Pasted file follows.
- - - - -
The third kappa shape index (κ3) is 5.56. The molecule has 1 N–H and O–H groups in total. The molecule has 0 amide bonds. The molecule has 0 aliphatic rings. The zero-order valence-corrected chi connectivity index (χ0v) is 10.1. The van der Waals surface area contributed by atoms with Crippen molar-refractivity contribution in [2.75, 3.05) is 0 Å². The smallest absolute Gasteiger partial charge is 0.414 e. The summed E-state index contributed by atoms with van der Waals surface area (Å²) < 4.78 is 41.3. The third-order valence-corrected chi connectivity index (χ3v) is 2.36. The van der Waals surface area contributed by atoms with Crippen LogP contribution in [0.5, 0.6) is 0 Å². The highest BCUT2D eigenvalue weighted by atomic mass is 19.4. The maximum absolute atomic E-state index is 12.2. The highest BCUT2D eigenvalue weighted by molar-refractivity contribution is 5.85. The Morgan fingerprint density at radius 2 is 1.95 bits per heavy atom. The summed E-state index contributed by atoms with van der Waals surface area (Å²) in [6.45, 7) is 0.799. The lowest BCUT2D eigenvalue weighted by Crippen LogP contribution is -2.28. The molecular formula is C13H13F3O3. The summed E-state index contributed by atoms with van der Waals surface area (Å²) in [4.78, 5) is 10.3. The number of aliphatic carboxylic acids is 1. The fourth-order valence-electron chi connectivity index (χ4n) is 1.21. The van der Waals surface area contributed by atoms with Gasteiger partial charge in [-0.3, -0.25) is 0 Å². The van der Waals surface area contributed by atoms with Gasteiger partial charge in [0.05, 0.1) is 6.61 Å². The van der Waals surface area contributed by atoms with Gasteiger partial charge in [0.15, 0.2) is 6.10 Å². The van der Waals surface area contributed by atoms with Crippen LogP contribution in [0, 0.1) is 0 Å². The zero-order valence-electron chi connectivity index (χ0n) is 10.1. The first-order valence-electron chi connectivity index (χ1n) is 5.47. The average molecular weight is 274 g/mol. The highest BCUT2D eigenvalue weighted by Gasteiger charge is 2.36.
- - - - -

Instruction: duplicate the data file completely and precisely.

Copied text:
The third kappa shape index (κ3) is 5.56. The molecule has 1 N–H and O–H groups in total. The molecule has 0 amide bonds. The molecule has 0 aliphatic rings. The zero-order valence-corrected chi connectivity index (χ0v) is 10.1. The van der Waals surface area contributed by atoms with Crippen molar-refractivity contribution in [2.75, 3.05) is 0 Å². The smallest absolute Gasteiger partial charge is 0.414 e. The summed E-state index contributed by atoms with van der Waals surface area (Å²) < 4.78 is 41.3. The third-order valence-corrected chi connectivity index (χ3v) is 2.36. The van der Waals surface area contributed by atoms with Crippen LogP contribution in [0.5, 0.6) is 0 Å². The highest BCUT2D eigenvalue weighted by atomic mass is 19.4. The maximum absolute atomic E-state index is 12.2. The highest BCUT2D eigenvalue weighted by molar-refractivity contribution is 5.85. The Morgan fingerprint density at radius 2 is 1.95 bits per heavy atom. The summed E-state index contributed by atoms with van der Waals surface area (Å²) in [6.45, 7) is 0.799. The lowest BCUT2D eigenvalue weighted by Crippen LogP contribution is -2.28. The molecular formula is C13H13F3O3. The summed E-state index contributed by atoms with van der Waals surface area (Å²) in [4.78, 5) is 10.3. The number of aliphatic carboxylic acids is 1. The fourth-order valence-electron chi connectivity index (χ4n) is 1.21. The van der Waals surface area contributed by atoms with Gasteiger partial charge in [-0.3, -0.25) is 0 Å². The van der Waals surface area contributed by atoms with Gasteiger partial charge in [0.05, 0.1) is 6.61 Å². The van der Waals surface area contributed by atoms with Gasteiger partial charge in [0.15, 0.2) is 6.10 Å². The van der Waals surface area contributed by atoms with Crippen LogP contribution in [0, 0.1) is 0 Å². The zero-order valence-electron chi connectivity index (χ0n) is 10.1. The first-order valence-electron chi connectivity index (χ1n) is 5.47. The average molecular weight is 274 g/mol. The highest BCUT2D eigenvalue weighted by Gasteiger charge is 2.36.